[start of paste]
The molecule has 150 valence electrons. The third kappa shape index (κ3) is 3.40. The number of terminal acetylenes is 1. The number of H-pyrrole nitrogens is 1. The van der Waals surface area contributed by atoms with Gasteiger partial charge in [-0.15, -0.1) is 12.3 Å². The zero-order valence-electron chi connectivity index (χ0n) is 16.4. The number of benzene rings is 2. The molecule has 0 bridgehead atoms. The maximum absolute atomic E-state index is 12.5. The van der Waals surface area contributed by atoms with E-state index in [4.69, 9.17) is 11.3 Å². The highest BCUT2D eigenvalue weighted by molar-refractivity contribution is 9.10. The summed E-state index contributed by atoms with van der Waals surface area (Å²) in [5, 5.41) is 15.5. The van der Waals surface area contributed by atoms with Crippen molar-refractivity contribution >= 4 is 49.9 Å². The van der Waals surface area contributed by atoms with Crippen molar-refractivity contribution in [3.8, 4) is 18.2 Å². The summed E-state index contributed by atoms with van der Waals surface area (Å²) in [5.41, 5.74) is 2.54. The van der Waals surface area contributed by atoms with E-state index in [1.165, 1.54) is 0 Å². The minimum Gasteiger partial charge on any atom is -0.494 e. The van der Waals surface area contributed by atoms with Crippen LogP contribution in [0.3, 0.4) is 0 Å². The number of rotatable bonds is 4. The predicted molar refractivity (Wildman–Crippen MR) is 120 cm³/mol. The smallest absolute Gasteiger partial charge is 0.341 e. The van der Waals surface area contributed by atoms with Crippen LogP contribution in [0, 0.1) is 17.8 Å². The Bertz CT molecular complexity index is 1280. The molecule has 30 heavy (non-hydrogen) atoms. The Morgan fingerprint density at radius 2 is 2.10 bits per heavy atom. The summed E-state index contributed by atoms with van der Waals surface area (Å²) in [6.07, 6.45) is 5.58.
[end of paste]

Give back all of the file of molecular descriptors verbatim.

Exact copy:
The molecule has 150 valence electrons. The third kappa shape index (κ3) is 3.40. The number of terminal acetylenes is 1. The number of H-pyrrole nitrogens is 1. The van der Waals surface area contributed by atoms with Gasteiger partial charge in [-0.15, -0.1) is 12.3 Å². The zero-order valence-electron chi connectivity index (χ0n) is 16.4. The number of benzene rings is 2. The molecule has 0 bridgehead atoms. The maximum absolute atomic E-state index is 12.5. The van der Waals surface area contributed by atoms with E-state index in [4.69, 9.17) is 11.3 Å². The highest BCUT2D eigenvalue weighted by molar-refractivity contribution is 9.10. The summed E-state index contributed by atoms with van der Waals surface area (Å²) in [5, 5.41) is 15.5. The van der Waals surface area contributed by atoms with Crippen molar-refractivity contribution >= 4 is 49.9 Å². The van der Waals surface area contributed by atoms with Crippen molar-refractivity contribution in [3.8, 4) is 18.2 Å². The summed E-state index contributed by atoms with van der Waals surface area (Å²) in [5.41, 5.74) is 2.54. The van der Waals surface area contributed by atoms with E-state index in [1.165, 1.54) is 0 Å². The minimum Gasteiger partial charge on any atom is -0.494 e. The van der Waals surface area contributed by atoms with Crippen LogP contribution in [0.3, 0.4) is 0 Å². The number of rotatable bonds is 4. The predicted molar refractivity (Wildman–Crippen MR) is 120 cm³/mol. The smallest absolute Gasteiger partial charge is 0.341 e. The van der Waals surface area contributed by atoms with Crippen LogP contribution in [0, 0.1) is 17.8 Å². The Bertz CT molecular complexity index is 1280. The molecule has 30 heavy (non-hydrogen) atoms. The Morgan fingerprint density at radius 2 is 2.10 bits per heavy atom. The summed E-state index contributed by atoms with van der Waals surface area (Å²) in [6.07, 6.45) is 5.58.